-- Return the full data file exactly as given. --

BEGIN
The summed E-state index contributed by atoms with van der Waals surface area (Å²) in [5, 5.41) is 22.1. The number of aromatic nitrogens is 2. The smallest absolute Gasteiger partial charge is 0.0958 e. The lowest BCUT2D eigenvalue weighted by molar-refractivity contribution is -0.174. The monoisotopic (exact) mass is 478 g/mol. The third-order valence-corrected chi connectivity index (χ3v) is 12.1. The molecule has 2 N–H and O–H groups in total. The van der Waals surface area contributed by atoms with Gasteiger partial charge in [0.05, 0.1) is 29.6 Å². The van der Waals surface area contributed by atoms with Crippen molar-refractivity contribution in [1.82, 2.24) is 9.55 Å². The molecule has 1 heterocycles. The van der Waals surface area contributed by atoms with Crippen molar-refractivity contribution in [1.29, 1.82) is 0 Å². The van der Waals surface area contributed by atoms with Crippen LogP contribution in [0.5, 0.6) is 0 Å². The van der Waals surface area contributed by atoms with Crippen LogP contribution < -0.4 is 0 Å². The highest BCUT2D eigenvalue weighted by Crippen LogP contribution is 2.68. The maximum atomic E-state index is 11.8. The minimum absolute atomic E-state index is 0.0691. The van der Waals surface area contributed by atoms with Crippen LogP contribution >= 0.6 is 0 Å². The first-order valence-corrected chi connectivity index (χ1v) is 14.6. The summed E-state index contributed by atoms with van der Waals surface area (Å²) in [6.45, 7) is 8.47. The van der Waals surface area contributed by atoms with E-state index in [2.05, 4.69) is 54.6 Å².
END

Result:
The summed E-state index contributed by atoms with van der Waals surface area (Å²) in [5, 5.41) is 22.1. The number of aromatic nitrogens is 2. The smallest absolute Gasteiger partial charge is 0.0958 e. The lowest BCUT2D eigenvalue weighted by molar-refractivity contribution is -0.174. The monoisotopic (exact) mass is 478 g/mol. The third-order valence-corrected chi connectivity index (χ3v) is 12.1. The molecule has 2 N–H and O–H groups in total. The van der Waals surface area contributed by atoms with Gasteiger partial charge in [0.05, 0.1) is 29.6 Å². The van der Waals surface area contributed by atoms with Crippen molar-refractivity contribution in [1.82, 2.24) is 9.55 Å². The molecule has 1 heterocycles. The van der Waals surface area contributed by atoms with Crippen molar-refractivity contribution in [1.29, 1.82) is 0 Å². The van der Waals surface area contributed by atoms with Crippen LogP contribution in [0.5, 0.6) is 0 Å². The van der Waals surface area contributed by atoms with Crippen LogP contribution < -0.4 is 0 Å². The highest BCUT2D eigenvalue weighted by Crippen LogP contribution is 2.68. The maximum atomic E-state index is 11.8. The minimum absolute atomic E-state index is 0.0691. The van der Waals surface area contributed by atoms with Crippen LogP contribution >= 0.6 is 0 Å². The first-order valence-corrected chi connectivity index (χ1v) is 14.6. The summed E-state index contributed by atoms with van der Waals surface area (Å²) in [6.45, 7) is 8.47. The van der Waals surface area contributed by atoms with E-state index in [2.05, 4.69) is 54.6 Å².